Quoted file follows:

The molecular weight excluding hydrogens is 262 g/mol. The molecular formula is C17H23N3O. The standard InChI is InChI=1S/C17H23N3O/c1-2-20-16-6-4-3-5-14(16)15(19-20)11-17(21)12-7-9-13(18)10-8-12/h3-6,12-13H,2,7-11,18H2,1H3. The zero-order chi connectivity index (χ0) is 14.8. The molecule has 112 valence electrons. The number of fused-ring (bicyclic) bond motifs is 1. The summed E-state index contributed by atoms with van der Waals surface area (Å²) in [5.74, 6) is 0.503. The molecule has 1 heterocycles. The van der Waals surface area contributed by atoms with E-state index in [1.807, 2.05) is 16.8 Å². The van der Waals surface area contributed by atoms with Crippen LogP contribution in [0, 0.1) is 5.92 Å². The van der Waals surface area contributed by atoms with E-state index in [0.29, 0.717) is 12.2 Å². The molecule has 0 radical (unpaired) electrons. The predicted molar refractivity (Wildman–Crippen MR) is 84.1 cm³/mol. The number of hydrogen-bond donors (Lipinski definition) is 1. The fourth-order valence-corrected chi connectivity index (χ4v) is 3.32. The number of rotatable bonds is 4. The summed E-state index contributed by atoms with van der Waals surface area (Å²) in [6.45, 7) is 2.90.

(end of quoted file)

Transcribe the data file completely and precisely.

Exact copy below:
The molecular weight excluding hydrogens is 262 g/mol. The molecular formula is C17H23N3O. The standard InChI is InChI=1S/C17H23N3O/c1-2-20-16-6-4-3-5-14(16)15(19-20)11-17(21)12-7-9-13(18)10-8-12/h3-6,12-13H,2,7-11,18H2,1H3. The zero-order chi connectivity index (χ0) is 14.8. The molecule has 112 valence electrons. The number of fused-ring (bicyclic) bond motifs is 1. The summed E-state index contributed by atoms with van der Waals surface area (Å²) in [5.74, 6) is 0.503. The molecule has 1 heterocycles. The van der Waals surface area contributed by atoms with E-state index in [1.807, 2.05) is 16.8 Å². The van der Waals surface area contributed by atoms with Crippen LogP contribution in [0, 0.1) is 5.92 Å². The van der Waals surface area contributed by atoms with E-state index in [0.29, 0.717) is 12.2 Å². The molecule has 0 radical (unpaired) electrons. The predicted molar refractivity (Wildman–Crippen MR) is 84.1 cm³/mol. The number of hydrogen-bond donors (Lipinski definition) is 1. The fourth-order valence-corrected chi connectivity index (χ4v) is 3.32. The number of rotatable bonds is 4. The summed E-state index contributed by atoms with van der Waals surface area (Å²) in [6.45, 7) is 2.90.